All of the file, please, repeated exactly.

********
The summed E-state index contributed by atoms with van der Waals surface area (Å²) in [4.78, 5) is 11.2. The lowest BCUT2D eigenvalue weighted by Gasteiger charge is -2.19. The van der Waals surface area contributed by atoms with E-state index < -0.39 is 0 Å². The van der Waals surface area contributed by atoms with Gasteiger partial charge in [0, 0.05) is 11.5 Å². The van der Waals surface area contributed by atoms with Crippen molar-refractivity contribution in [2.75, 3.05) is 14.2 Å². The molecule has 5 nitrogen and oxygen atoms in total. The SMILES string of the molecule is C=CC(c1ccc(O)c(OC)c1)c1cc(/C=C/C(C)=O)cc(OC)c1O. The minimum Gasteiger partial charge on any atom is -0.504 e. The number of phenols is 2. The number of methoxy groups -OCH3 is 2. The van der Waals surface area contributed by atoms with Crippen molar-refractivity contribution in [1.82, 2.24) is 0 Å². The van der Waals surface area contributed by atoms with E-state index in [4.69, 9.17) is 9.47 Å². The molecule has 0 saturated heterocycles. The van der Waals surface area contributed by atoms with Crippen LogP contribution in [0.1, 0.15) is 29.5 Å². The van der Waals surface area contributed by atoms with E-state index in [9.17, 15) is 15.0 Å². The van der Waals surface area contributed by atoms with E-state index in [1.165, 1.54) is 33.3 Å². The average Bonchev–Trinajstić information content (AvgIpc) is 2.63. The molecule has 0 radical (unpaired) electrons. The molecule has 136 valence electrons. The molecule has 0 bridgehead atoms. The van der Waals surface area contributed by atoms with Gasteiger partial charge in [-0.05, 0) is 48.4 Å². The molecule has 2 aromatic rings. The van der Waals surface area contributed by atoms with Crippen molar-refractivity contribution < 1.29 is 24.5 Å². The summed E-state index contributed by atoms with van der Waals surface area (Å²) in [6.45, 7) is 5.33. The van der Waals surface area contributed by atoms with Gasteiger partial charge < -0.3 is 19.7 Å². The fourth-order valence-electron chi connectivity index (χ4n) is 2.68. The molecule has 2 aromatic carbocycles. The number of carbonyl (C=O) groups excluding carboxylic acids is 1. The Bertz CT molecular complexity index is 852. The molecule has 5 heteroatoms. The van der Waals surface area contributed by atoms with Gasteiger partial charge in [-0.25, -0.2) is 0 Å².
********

The summed E-state index contributed by atoms with van der Waals surface area (Å²) in [4.78, 5) is 11.2. The lowest BCUT2D eigenvalue weighted by Gasteiger charge is -2.19. The van der Waals surface area contributed by atoms with E-state index < -0.39 is 0 Å². The van der Waals surface area contributed by atoms with Gasteiger partial charge in [0, 0.05) is 11.5 Å². The van der Waals surface area contributed by atoms with Crippen molar-refractivity contribution in [2.75, 3.05) is 14.2 Å². The molecule has 5 nitrogen and oxygen atoms in total. The SMILES string of the molecule is C=CC(c1ccc(O)c(OC)c1)c1cc(/C=C/C(C)=O)cc(OC)c1O. The minimum Gasteiger partial charge on any atom is -0.504 e. The number of phenols is 2. The number of methoxy groups -OCH3 is 2. The van der Waals surface area contributed by atoms with Crippen molar-refractivity contribution in [1.82, 2.24) is 0 Å². The van der Waals surface area contributed by atoms with E-state index in [4.69, 9.17) is 9.47 Å². The molecule has 0 saturated heterocycles. The van der Waals surface area contributed by atoms with Crippen LogP contribution in [0.1, 0.15) is 29.5 Å². The van der Waals surface area contributed by atoms with E-state index in [9.17, 15) is 15.0 Å². The van der Waals surface area contributed by atoms with E-state index in [1.165, 1.54) is 33.3 Å². The average Bonchev–Trinajstić information content (AvgIpc) is 2.63. The molecule has 0 radical (unpaired) electrons. The molecule has 136 valence electrons. The molecule has 0 bridgehead atoms. The van der Waals surface area contributed by atoms with Gasteiger partial charge in [-0.05, 0) is 48.4 Å². The molecule has 2 aromatic rings. The van der Waals surface area contributed by atoms with Crippen molar-refractivity contribution < 1.29 is 24.5 Å². The summed E-state index contributed by atoms with van der Waals surface area (Å²) in [6.45, 7) is 5.33. The van der Waals surface area contributed by atoms with Gasteiger partial charge < -0.3 is 19.7 Å². The fourth-order valence-electron chi connectivity index (χ4n) is 2.68. The molecule has 2 aromatic carbocycles. The number of carbonyl (C=O) groups excluding carboxylic acids is 1. The Bertz CT molecular complexity index is 852. The molecule has 5 heteroatoms. The van der Waals surface area contributed by atoms with Gasteiger partial charge in [-0.25, -0.2) is 0 Å².